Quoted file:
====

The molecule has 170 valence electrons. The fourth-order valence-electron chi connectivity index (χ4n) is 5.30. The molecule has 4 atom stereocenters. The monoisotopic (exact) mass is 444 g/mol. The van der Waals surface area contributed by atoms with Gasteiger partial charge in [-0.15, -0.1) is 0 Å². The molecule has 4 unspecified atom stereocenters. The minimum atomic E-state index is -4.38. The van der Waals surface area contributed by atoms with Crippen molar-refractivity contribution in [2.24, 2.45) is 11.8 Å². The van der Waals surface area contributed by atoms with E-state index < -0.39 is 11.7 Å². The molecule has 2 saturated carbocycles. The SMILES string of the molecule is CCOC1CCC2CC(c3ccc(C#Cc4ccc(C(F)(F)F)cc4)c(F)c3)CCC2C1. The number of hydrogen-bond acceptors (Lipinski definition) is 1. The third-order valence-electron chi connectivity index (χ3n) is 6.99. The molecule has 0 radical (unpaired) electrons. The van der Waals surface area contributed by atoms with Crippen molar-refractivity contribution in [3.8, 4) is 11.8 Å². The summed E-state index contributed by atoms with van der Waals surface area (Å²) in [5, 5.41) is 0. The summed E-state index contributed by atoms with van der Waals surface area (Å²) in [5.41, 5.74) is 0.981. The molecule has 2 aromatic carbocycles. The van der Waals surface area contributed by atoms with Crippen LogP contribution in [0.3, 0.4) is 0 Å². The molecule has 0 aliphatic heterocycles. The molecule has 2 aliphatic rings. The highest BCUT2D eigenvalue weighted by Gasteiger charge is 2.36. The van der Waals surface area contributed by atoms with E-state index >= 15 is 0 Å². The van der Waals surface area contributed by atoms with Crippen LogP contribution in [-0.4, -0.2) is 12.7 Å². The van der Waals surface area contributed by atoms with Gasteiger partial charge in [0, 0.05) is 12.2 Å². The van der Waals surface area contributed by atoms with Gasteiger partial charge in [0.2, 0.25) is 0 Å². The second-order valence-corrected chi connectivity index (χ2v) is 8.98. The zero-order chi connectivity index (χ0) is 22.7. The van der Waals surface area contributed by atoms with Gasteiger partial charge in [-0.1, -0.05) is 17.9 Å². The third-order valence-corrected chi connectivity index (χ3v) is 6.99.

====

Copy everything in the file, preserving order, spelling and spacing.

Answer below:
The molecule has 170 valence electrons. The fourth-order valence-electron chi connectivity index (χ4n) is 5.30. The molecule has 4 atom stereocenters. The monoisotopic (exact) mass is 444 g/mol. The van der Waals surface area contributed by atoms with Gasteiger partial charge in [-0.15, -0.1) is 0 Å². The molecule has 4 unspecified atom stereocenters. The minimum atomic E-state index is -4.38. The van der Waals surface area contributed by atoms with Crippen molar-refractivity contribution in [2.24, 2.45) is 11.8 Å². The van der Waals surface area contributed by atoms with E-state index < -0.39 is 11.7 Å². The molecule has 2 saturated carbocycles. The SMILES string of the molecule is CCOC1CCC2CC(c3ccc(C#Cc4ccc(C(F)(F)F)cc4)c(F)c3)CCC2C1. The number of hydrogen-bond acceptors (Lipinski definition) is 1. The third-order valence-electron chi connectivity index (χ3n) is 6.99. The molecule has 0 radical (unpaired) electrons. The van der Waals surface area contributed by atoms with Crippen molar-refractivity contribution in [3.8, 4) is 11.8 Å². The summed E-state index contributed by atoms with van der Waals surface area (Å²) in [5, 5.41) is 0. The summed E-state index contributed by atoms with van der Waals surface area (Å²) in [5.41, 5.74) is 0.981. The molecule has 2 aromatic carbocycles. The van der Waals surface area contributed by atoms with Crippen LogP contribution in [0.3, 0.4) is 0 Å². The molecule has 0 aliphatic heterocycles. The molecule has 2 aliphatic rings. The highest BCUT2D eigenvalue weighted by Gasteiger charge is 2.36. The van der Waals surface area contributed by atoms with E-state index >= 15 is 0 Å². The van der Waals surface area contributed by atoms with Crippen LogP contribution in [-0.4, -0.2) is 12.7 Å². The van der Waals surface area contributed by atoms with Gasteiger partial charge in [0, 0.05) is 12.2 Å². The van der Waals surface area contributed by atoms with Gasteiger partial charge in [0.2, 0.25) is 0 Å². The second-order valence-corrected chi connectivity index (χ2v) is 8.98. The zero-order chi connectivity index (χ0) is 22.7. The van der Waals surface area contributed by atoms with Gasteiger partial charge in [-0.1, -0.05) is 17.9 Å². The third-order valence-corrected chi connectivity index (χ3v) is 6.99.